REVIEW: A Dance For The Dead by Nuzo Onoh

Nuzo Onoh lives up to her title of “Queen of African horror” with her latest novel, A Dance For The Dead. Stitched with powerful imageries of dark magics and secret rites, Onoh weaves a macabre tale of revenge.

A Dance for the DeadA Dance For The Dead takes place in the Kingdom of Ukari and the ten villages. The world Onoh depicts is one of cruelty and raw beauty. I was mesmorized with the culture, from the famed festivals featuring dancing and drinking sweet palm-wine to ritual sacrificing and the nightmares plaquing the Ukari village every night.

The morality of the characters in A Dance For The Dead are complex as their culture demands of them. The Kingdom of Ukari has many enemies and scheming allies. Slavery is rampant and even those born into power can have their titles stripped all so easily. Learning the hidden secrets and traumatic pasts of these morally gray characters intensified the frightening moments of Onoh’s novel.

A Dance For The Dead is told from three points of view. Diké is the first-born son of King Ezeala and leader of Ogwumii, the deadly warrior cult. While he was asleep, traitors had moved his body into the forbidden Shrine of Ogu n’Udo. In a span of one night, the heir to the Ukari throne has become an Osu, a fate worse than death. To reclaim his name, he must risk his life and face horrors in the ancestral realm. Big-Bosom is a woman haunted by her late father’s dishonored legacy. While she is of marrying age, no man will ever wed into the clan of the traitor. She longs to escape her abusive brothers and to have the affection of Ife, the youngest son of the King.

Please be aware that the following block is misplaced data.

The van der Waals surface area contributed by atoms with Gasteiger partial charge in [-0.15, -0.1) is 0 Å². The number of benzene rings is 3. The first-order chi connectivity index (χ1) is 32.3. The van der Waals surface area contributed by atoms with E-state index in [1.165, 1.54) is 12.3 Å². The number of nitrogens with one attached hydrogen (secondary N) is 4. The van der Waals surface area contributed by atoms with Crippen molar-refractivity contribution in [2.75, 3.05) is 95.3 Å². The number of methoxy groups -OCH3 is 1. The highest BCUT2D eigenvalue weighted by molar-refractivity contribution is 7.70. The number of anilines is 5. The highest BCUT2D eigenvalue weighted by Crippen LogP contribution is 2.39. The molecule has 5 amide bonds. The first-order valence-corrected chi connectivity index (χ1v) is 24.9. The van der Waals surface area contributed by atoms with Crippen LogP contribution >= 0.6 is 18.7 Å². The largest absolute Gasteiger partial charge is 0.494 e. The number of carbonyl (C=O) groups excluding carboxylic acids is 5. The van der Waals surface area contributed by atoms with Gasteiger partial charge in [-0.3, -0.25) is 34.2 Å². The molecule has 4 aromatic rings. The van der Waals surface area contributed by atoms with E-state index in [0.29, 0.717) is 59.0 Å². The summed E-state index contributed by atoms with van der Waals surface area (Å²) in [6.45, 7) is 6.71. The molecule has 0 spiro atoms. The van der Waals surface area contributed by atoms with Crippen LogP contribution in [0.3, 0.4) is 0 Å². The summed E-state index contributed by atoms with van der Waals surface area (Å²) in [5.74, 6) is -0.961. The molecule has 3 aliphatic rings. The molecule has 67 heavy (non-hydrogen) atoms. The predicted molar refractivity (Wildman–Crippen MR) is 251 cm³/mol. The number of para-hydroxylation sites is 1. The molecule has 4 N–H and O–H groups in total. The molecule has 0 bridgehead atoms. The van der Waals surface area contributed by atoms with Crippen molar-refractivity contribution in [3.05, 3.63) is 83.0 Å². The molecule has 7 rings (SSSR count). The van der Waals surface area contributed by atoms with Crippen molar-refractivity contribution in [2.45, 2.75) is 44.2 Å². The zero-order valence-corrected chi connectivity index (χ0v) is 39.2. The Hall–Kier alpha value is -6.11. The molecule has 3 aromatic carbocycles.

Among the first introduced in A Dance For The Dead is Ife. He is titled “Feather-Feet” and famed as the reincarnation of Mgbada, the greatest dancer in the ten villages and beyond. He resists traditional expectations of marriage, preferring to spend his nights dancing and getting drunk on palm-wine. His merriment days end when his older brother Diké falls from grace. Now he must find his courage to save his brother.

A Dance For The Dead is fast paced and flushed with bone-chilling scenes. I love how Onoh uses horror to drive character development. Nothing is scary for the sake of jump scares, rather her horror elements give expression to past wrongs. I did wish certain parts were slowed down, especially relationships between certain characters. While the outcome felt natural, I wanted to see more of their development.

A Dance For The Dead is a celebration of nightmarish imagination. It is African-horror triumphant. I am eager to read more from Nuzo Onoh.

Read A Dance For The Dead by Nuzo Onoh

Share this
Carrie Chi Lough

Carrie Chi Lough

Carrie resides in Colorado with her other half and their puppy, Irwin. She is always searching for dark SFF and horror stories to bury herself in.